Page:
"Gettin' It Done"
Such is the name of my 5am alarm on my phone. I actually arose feeling pretty good, having made it to bed at a sufficiently early hour the night before. This was the beginning of a new regime in our household; I work slightly odd hours and, in order to be able to fit my workouts in, have to rise at sparrow-fart. In order to ensure that I'm able to do my bit with the wee bairn first thing in the morning, Rachel has grudgingly agreed to spend a month on my schedule on a trial basis. I hereby rename our house The People's Democractic Republic of Ben, on the basis that it's neither democratic nor a republic.
Monday means track, and this week it was 6x800s with 400 to recover. 2 mile warm-up, 2 mile cool-down. The intervals actually clicked off quite nicely and I felt good. A very slight fade, but overall the splits themselves were pretty consistent. Was I actually starting to enjoy this?! Shockingly, the answer may be 'yes'. Now, don't get me wrong; I will never ever EVER be a track runner. I am way too slow. The idea of a 5 minute mile is nuts to me at the moment, and there are kids that knock those out (and much quicker) as warm-ups all over the country. But, I'm starting to feel a bit stronger and like I'm stretching the length of time that I can hold my top speed for, which is the goal of these track workouts: increase endurance at speed for distance running, rather than increase speed itself.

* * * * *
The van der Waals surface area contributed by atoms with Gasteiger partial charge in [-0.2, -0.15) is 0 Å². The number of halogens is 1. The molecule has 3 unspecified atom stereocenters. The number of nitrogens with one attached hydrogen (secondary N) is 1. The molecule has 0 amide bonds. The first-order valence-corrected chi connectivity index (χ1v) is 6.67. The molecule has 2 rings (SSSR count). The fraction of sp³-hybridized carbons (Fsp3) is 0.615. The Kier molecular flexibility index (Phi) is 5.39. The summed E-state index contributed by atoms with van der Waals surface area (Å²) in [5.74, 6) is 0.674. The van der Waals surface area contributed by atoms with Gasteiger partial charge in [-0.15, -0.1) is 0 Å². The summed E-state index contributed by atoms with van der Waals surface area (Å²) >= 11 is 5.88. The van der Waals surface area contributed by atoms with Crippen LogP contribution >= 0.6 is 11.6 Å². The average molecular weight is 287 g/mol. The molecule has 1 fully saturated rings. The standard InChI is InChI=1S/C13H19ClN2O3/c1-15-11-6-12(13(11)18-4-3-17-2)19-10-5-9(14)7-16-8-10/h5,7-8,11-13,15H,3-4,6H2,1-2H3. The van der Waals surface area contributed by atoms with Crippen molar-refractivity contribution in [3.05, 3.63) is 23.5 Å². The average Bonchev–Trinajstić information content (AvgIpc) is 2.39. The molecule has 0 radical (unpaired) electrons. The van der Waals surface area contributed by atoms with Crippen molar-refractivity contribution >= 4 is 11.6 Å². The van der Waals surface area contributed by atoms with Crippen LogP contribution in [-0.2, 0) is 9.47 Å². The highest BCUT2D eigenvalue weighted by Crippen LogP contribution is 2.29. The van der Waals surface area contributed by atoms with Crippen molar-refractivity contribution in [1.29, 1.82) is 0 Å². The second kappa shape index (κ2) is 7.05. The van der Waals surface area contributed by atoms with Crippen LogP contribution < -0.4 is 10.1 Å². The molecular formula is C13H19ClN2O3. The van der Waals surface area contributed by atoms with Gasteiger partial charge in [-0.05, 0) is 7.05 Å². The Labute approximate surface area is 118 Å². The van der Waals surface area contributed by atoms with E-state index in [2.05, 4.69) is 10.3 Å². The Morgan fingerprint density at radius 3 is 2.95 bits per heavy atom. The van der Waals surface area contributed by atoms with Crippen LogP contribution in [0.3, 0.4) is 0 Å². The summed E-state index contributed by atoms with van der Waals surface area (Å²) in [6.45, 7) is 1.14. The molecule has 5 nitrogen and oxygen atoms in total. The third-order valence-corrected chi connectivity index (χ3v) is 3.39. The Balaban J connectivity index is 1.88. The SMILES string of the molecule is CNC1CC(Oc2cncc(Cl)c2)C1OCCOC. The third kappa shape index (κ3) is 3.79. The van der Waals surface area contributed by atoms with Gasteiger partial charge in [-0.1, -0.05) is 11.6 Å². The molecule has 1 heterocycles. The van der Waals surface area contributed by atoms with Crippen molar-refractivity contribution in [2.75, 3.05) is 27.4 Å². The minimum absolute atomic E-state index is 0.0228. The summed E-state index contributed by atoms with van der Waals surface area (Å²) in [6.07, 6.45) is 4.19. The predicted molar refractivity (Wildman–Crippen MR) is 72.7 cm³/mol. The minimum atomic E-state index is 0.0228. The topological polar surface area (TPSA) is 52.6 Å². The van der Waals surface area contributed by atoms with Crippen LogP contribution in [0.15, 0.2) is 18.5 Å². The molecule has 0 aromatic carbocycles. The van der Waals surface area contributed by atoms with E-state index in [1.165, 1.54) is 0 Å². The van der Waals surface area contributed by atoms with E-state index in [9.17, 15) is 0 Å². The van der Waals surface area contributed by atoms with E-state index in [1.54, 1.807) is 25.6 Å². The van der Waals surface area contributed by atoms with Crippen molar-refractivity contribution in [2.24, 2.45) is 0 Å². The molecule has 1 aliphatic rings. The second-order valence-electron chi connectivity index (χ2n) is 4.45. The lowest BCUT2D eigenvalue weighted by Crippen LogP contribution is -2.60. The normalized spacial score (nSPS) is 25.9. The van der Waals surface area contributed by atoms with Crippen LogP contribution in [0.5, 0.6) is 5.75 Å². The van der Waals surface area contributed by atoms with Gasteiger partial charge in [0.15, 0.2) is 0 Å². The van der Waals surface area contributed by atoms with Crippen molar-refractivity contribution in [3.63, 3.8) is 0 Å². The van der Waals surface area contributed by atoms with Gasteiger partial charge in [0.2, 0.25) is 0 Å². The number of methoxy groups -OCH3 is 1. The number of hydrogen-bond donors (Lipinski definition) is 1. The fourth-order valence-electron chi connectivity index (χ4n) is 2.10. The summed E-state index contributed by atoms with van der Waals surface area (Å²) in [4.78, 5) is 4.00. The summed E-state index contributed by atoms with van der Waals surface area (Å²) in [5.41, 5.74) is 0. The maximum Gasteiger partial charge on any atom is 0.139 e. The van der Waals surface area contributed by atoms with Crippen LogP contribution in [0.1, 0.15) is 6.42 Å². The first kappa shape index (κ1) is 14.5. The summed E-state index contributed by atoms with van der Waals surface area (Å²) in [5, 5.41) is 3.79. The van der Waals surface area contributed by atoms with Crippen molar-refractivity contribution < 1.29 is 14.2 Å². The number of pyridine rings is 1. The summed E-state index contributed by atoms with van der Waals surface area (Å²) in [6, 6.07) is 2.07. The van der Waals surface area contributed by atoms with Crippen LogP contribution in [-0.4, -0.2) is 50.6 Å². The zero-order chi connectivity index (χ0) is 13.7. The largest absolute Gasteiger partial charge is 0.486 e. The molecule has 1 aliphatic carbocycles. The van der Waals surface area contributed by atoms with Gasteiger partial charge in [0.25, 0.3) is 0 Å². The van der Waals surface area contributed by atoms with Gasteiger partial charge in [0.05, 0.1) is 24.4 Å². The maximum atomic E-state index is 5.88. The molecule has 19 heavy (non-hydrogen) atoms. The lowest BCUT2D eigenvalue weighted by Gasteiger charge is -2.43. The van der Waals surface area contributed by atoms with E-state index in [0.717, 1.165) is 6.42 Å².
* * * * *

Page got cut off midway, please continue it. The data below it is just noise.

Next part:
Something I did differently this week, which may well have contributed to me feeling stronger on the intervals, was stick to a specific plan for my warm-up, recovery laps, and cool-down. Namely, I tried to keep my heart rate in my Maff Zone; currently for me that's < 143bpm. It's slightly mixing apples and oranges, interspersing redline efforts with Maff training, but I figured it was as good a way as any of ensuring that I was actually recovering, and therefore able to run quality intervals. Plus, it meant that I got 5.5 miles of aerobic training in. Win. Once I managed to control that egotistical little voice in my head that kept whispering "You're shuffling along like an old man. You don't look like a runner. How embarrassing. Maybe you should sprint this lap, just so people know you're 'for realz'" it worked out pretty well, and will be my approach to recovery on the track from this point on. I plan on exploring Maff training in more detail come autumn/winter, when I'll be looking to build a solid aerobic base before next year's escapades, so watch for a more detailed post.
Workout music was Rage Against The Machine as usual, but for the cool-down I stuck on 'Canterbury' by The Ginger Runner, Ethan Newbury. Ethan does some hilarious-yet-informative gear reviews and interviews on Youtube, but also makes short films. These are beautifully shot (I highly recommend Amongst the Evergreens), and the soundtracks are all his own compositions. It's not my normal taste, but hey! As Duke Ellington once famously said, there are two kinds of music: good music, and the other kind.
I did manage to get locked out of the leisure centre whilst I was doing my workout. They really don't seem geared up for having people using that particular facility! Lots of banging on windows ensued before I was eventually allowed back inside.
Tuesday was International Day of Yoga, so I swapped workouts around and did a 30min flow instead of Jillian Michaels (who got me on Wednesday). Not fitting in as much yoga as I would like, but Daddy-duties are coming first. Trying to fit in some sporadic stretching as often as I can throughout the day, but I'm feeling myself becoming tighter.
Wednesday, as above, was Jillian Michaels. Nothing much to say; same workout, and no noticeable progression.